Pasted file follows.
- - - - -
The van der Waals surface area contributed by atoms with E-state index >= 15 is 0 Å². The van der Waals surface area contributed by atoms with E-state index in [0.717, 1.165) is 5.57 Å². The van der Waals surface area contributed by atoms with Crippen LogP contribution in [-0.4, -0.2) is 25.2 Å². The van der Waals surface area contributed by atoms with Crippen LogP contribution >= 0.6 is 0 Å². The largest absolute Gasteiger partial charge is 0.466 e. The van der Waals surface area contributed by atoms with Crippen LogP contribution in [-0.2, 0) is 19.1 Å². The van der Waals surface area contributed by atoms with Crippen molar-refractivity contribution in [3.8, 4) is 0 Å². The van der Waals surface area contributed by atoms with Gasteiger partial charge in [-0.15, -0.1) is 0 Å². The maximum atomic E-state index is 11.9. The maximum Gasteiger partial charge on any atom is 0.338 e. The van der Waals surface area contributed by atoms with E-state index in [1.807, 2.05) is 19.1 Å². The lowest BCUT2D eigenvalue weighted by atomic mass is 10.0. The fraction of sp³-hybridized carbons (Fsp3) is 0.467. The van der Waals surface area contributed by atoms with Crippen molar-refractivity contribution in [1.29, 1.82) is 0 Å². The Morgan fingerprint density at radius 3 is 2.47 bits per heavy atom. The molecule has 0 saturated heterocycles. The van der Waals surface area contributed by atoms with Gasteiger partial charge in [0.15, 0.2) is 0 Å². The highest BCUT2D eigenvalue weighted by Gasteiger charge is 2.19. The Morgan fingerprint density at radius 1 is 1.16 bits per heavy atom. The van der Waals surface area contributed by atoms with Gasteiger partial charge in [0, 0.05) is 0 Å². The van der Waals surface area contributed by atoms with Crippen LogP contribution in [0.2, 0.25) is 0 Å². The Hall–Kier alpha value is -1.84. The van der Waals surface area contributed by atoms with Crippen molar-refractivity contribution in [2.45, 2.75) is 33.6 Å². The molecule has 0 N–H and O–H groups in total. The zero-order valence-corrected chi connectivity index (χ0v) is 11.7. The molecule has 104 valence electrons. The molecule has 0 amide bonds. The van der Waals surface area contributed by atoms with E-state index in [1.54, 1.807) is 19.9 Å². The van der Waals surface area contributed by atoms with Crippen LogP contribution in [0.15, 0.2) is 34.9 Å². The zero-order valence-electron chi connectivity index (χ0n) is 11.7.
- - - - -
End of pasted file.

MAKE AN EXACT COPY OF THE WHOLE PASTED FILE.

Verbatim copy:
The van der Waals surface area contributed by atoms with E-state index >= 15 is 0 Å². The van der Waals surface area contributed by atoms with E-state index in [0.717, 1.165) is 5.57 Å². The van der Waals surface area contributed by atoms with Crippen LogP contribution in [-0.4, -0.2) is 25.2 Å². The van der Waals surface area contributed by atoms with Crippen LogP contribution >= 0.6 is 0 Å². The largest absolute Gasteiger partial charge is 0.466 e. The van der Waals surface area contributed by atoms with Crippen LogP contribution in [-0.2, 0) is 19.1 Å². The van der Waals surface area contributed by atoms with Crippen molar-refractivity contribution in [3.8, 4) is 0 Å². The van der Waals surface area contributed by atoms with Gasteiger partial charge in [-0.15, -0.1) is 0 Å². The maximum atomic E-state index is 11.9. The maximum Gasteiger partial charge on any atom is 0.338 e. The van der Waals surface area contributed by atoms with E-state index in [1.807, 2.05) is 19.1 Å². The lowest BCUT2D eigenvalue weighted by atomic mass is 10.0. The fraction of sp³-hybridized carbons (Fsp3) is 0.467. The van der Waals surface area contributed by atoms with Crippen molar-refractivity contribution in [1.29, 1.82) is 0 Å². The Morgan fingerprint density at radius 3 is 2.47 bits per heavy atom. The molecule has 0 saturated heterocycles. The van der Waals surface area contributed by atoms with Gasteiger partial charge in [0.15, 0.2) is 0 Å². The highest BCUT2D eigenvalue weighted by Gasteiger charge is 2.19. The Morgan fingerprint density at radius 1 is 1.16 bits per heavy atom. The van der Waals surface area contributed by atoms with Gasteiger partial charge in [0, 0.05) is 0 Å². The van der Waals surface area contributed by atoms with Crippen LogP contribution in [0.2, 0.25) is 0 Å². The Hall–Kier alpha value is -1.84. The van der Waals surface area contributed by atoms with Crippen molar-refractivity contribution in [2.45, 2.75) is 33.6 Å². The molecule has 0 N–H and O–H groups in total. The zero-order valence-corrected chi connectivity index (χ0v) is 11.7. The molecule has 104 valence electrons. The molecule has 0 amide bonds. The van der Waals surface area contributed by atoms with E-state index in [1.54, 1.807) is 19.9 Å². The van der Waals surface area contributed by atoms with Crippen LogP contribution in [0.15, 0.2) is 34.9 Å². The zero-order valence-electron chi connectivity index (χ0n) is 11.7.